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    Default Re: Greenhilt afterlife conundrum.

    Quote Originally Posted by Keltest View Post
    I think Lacuna has been pretty clear in the past that they DONT like this comic, although given how little they seem to understand it, its somewhat difficult to tell the chicken from the egg here.
    The egg came first. The protochicken laid the egg, the chicken hatched out of the egg.
    Oh.
    I see.
    It was a metaphor.
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  25. - Top - End - #535
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    Default Re: Greenhilt afterlife conundrum.

    Quote Originally Posted by Wizard_Lizard View Post
    The egg came first. The protochicken laid the egg, the chicken hatched out of the egg.
    Oh.
    I see.
    It was a metaphor.
    I metaphor a drink and it was love at first sight.
    Quote Originally Posted by Grey_Wolf_c View Post
    Also, everything Darth Paul just said.
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    Default Re: Greenhilt afterlife conundrum.

    Quote Originally Posted by Darth Paul View Post
    I metaphor a drink and it was love at first sight.
    A pun that bad deserves a nice simile.
    Warning: This posting may contain wit, wisdom, pathos, irony, satire, sarcasm and puns. And traces of nut.

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    Default Re: Greenhilt afterlife conundrum.

    Quote Originally Posted by Darth Paul View Post
    I metaphor a drink and it was love at first sight.
    Quote Originally Posted by Manga Shoggoth View Post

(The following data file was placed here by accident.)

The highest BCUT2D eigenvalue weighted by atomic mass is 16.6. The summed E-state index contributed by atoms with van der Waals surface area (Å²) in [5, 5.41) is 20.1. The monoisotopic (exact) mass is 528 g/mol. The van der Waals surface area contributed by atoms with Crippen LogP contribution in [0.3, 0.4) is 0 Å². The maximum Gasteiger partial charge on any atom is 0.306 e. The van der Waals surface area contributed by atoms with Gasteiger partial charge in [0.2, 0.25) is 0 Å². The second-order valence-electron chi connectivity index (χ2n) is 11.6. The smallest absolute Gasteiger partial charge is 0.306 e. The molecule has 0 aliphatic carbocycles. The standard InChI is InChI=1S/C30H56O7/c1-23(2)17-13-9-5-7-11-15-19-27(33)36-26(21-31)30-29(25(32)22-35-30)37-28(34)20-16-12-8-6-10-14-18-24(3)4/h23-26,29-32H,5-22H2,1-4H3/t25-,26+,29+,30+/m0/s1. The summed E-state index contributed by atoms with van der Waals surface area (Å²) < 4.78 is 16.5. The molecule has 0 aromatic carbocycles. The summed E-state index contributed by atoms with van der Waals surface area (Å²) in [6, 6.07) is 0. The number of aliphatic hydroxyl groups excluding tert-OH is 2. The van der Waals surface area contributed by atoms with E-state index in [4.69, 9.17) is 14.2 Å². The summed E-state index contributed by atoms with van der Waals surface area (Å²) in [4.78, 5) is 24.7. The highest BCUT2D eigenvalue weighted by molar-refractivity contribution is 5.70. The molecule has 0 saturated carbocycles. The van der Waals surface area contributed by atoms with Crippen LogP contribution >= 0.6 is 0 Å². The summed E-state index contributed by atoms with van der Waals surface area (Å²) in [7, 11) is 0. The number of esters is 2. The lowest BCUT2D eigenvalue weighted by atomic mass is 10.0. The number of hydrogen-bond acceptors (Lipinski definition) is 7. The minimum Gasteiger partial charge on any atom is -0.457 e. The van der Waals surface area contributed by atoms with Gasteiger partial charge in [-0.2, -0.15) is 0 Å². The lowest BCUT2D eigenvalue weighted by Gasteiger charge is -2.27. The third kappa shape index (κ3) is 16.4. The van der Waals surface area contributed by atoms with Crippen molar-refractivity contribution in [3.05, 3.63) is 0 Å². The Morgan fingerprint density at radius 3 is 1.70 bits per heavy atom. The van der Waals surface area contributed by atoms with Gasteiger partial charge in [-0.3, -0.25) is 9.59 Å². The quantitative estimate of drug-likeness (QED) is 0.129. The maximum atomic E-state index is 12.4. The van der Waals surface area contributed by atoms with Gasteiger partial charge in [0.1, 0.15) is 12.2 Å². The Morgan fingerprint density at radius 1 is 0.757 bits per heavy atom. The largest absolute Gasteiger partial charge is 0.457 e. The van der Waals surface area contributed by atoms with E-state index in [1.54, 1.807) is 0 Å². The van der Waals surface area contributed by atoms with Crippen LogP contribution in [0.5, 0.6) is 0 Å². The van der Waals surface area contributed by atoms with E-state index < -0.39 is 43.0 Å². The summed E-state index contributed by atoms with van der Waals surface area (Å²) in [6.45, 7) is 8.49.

A pun that bad deserves a nice simile.
    Hmmmm? I do not understand either of these.

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  28. - Top - End - #538
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    Default Re: Greenhilt afterlife conundrum.

    Quote Originally Posted by Manga Shoggoth View Post
    A pun that bad deserves a nice simile.
    Puns are like similes and smilies in that i'm making them right now.
    Last edited by woweedd; 2019-06-01 at 08:02 PM.

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    Default Re: Greenhilt afterlife conundrum.

    Quote Originally Posted by Caerulea View Post
    Hmmmm? I do not understand either of these.

    —Caerulea
    I understand th last one. simile looks like smile when read.
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    And of course Lizard Wizard (Lizardfolk Sorcerer)

  30. - Top - End - #540
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    Default Re: Greenhilt afterlife conundrum.

    Quote Originally Posted by Caerulea View Post
    Hmmmm? I do not understand either of these.

    —Caerulea
    "metaphor" sounds vaguely like "met her for" and "simile" has the same letters as "smilie."
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    "The really unforgivable acts are committed by calm men in beautiful green silk rooms, who deal death wholesale, by the shipload, without lust, or anger, or desire, or any redeeming emotion to excuse them but cold fear of some pretended future. But the crimes they hope to prevent in the future are imaginary. The ones they commit in the present--they are real." --Aral Vorkosigan

    Quote Originally Posted by The Giant View Post
    This, in a nutshell.
    Yes, exactly.